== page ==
Antiviral chemotherapy (choiceofdrug, dosage, and duration oftherapy) depends on patient's age, weight, renal function, health problems, and related medication and should be taken only during the period of peak influenza activity in a community, in order to be more cost effective and reduce the risk of the appearance of resistant viral strains.26 In a laboratory (ferret) model of infection, resistance of influenza virus A/ LosAngeles/1/87 (H3N2) to amantadine was generated within 6 days, during a single course of treatment, similar to the situation in humans.27
Influenza surveillance information and diagnostic testing can guide treatment decisions. Early diagnosis of influenza could theoretically reduce the inappropriate use of antibiotics and exclude possible bacterial infections, which can produce symptoms similar to influenza as mentioned in the previous section. Diagnostic tests available for influenza include viral culture, serology, rapid antigen testing, polymerase chain reaction (PCR), and immunofluorescence-based assays.28
Current Influenza Vaccines
Flu vaccination has been a valuable means in protecting vulnerable groups such as children, the elderly, and people with chronic respiratory, heart, renal diseases, diabetes, and immunosuppression.
Current flu vaccines are generally produced from virus grown in fertile hens' eggs and then inactivated by formaldehyde or β-propiolactone (whole-killed vaccine). Other variations consist of detergent split virus, in which the viral envelope has been disrupted using detergents (split vaccine), and purified hemagglutin and neuraminidase antigens (subunit vaccine).29,30
The Trivalent Inactivated Influenza (TIV) vaccine currently consists of two influenza A strains (one H3N2, one H1N1) and an influenza B strain. It provides some protection against influenza complications in the elderly including pneumonia and death when given shortly before the beginning of flu season. Each year, the vaccine is reformulated, based on assessment of which viruses have been circulating globally. Not surprisingly, protection appears to vary depending upon how closely the challenge viruses are matched with the vaccine strains. A reduction of 61% in influenza-related deaths was seen when the vaccine and circulatory strains were well matched and only 35% when they were not well matched.31
Inactivated influenza vaccine administered to the elderly and other high-risk groups for the year 2004–2005 contained the formaldehyde inactivated strains: A/ NewCaledonia/20/99(H3N2),A/Wyoming/3/2003 (H1N1), and B/Jiangsu/10/2003 (0.5 ml intramuscular dose). Common side effects of the vaccine found in less than one in ten persons are redness, bruising around the injection site, sweating, fever, headache, tiredness, or joint and muscular pain, but these symptoms usually disappear within 1–2 days without treatment. In general, healthy people inthe age group of 65–74 years present minimal systemic side effects and only a low incidence of local side effects after influenza vaccination.32 Subvirion and purified surface antigen preparations of the inactivated vaccine, as described above, are also available.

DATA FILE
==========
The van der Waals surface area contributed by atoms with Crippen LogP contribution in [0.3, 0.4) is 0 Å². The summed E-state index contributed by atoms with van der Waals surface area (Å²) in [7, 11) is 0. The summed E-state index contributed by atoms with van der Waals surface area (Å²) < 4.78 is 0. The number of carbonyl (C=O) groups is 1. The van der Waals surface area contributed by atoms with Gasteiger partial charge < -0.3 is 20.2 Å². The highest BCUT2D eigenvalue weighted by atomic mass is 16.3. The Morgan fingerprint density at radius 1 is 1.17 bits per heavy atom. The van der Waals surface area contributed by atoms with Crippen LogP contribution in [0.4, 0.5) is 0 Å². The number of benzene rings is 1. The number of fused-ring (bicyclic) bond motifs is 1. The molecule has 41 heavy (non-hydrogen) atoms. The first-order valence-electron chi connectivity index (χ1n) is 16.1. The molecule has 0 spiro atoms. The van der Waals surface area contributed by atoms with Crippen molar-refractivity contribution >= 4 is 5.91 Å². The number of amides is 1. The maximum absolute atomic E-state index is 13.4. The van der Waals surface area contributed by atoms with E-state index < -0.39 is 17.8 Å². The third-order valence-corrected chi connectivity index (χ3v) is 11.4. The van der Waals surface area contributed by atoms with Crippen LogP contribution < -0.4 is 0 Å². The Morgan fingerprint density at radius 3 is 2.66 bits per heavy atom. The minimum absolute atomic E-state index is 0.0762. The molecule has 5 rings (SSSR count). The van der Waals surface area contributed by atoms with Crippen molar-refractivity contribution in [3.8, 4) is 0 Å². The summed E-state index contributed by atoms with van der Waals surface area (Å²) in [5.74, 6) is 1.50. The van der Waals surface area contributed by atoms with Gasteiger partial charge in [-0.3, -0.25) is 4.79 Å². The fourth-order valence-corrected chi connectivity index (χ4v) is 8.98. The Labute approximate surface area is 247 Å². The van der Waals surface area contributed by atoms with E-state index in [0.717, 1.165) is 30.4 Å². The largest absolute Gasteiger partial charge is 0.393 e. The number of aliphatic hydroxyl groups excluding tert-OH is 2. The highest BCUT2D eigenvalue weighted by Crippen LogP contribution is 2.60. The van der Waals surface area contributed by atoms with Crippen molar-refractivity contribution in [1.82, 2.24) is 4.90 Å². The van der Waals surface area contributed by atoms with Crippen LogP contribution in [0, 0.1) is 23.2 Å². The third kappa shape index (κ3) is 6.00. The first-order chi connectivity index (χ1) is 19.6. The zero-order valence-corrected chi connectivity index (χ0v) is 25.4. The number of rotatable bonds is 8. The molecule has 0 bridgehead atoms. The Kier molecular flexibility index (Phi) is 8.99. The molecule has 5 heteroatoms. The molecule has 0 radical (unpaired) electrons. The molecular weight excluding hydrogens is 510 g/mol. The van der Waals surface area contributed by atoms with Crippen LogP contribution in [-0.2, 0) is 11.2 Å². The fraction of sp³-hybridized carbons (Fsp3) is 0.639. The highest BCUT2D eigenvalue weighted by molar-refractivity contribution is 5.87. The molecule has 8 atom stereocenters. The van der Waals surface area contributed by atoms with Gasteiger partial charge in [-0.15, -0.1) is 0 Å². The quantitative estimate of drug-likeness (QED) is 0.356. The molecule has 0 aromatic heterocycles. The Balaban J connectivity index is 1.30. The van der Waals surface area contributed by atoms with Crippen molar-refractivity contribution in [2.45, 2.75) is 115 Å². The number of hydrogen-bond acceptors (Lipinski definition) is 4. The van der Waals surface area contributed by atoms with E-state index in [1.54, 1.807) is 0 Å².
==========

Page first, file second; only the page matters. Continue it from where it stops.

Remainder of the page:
The vaccine can prevent hospitalizations, which constitute the principal direct cost of influenza, and studies from a number of countries with differing healthcare systems have shown vaccination of older and high-risk populations to be cost effective.33 Vaccination of healthcare workers in nursing homes and hospitals is also associated with a substantial decline in mortality among patients.34 The Institute of Medicine recently produced a report on future vaccines,35 which ranked potential vaccines and vaccination strategies into four groups depending upon the projected cost of the program per quality adjusted life year (QALY) saved. Influenza vaccination for one-fifth of the population per year (or once every 5 years per individual) was put into the top group with the most favorable vaccines, those for which a vaccination strategy would save money as well as QALYs.
While the trivalent influenza vaccine is approximately 70–90% effective in preventing illness in healthy younger people, in older populations protection can be as low as 30%,36 with the average from a number of studies being around 50%.37, 38, 39, 40 This low efficacy of influenza vaccination in the elderly is of great importance, as this group is among the most susceptible to the serious consequences of the infection.
Immune Responses in the Elderly
Summary of impaired immune responses in the elderly
Impact of aging
Decreased number, inefficient presentation of Ags to T cells, reduced phagocytosis, reduced generation of nitrous oxide and superoxide, delayed wound healing, decline in TLRs, cytokine and chemokine expression
Decreased proliferation, cytokine secretion, and CD69 expression
Impaired chemotaxis, degranulation, and phagocytosis
Ag-specific T and B cells
Altered clonal expansion, diminished ability to generate high antibody titer
Naïve, mature T cells
Decreased number, reduced expression of MHC II
APC function (DCs, LCs)
Poor hypersensitivity to allergens
Decline in the secretion of antimicrobial peptides and pro-inflammatory cytokines
Innate Immune Responses
The initial site of influenza virus replication is thought to be the tracheobronchial ciliated epithelium, but the whole respiratory tract may be involved. Pulmonary infection is strongly related with mortality associated with influenza virus infection either because of viral pneumonia or because of bacterial superinfection. Aging is associated with a progressive decline in lung performance due to alterations in lung parenchyma and elastic recoil48 and a decrease in tracheal mucus development49 important for pathogen clearance. Lower sensitivity of the respiratory system to acute disease and infection delays important clinical symptoms such as dyspnoea and tachypnoea, which are important for diagnosis of influenza-associated diseases.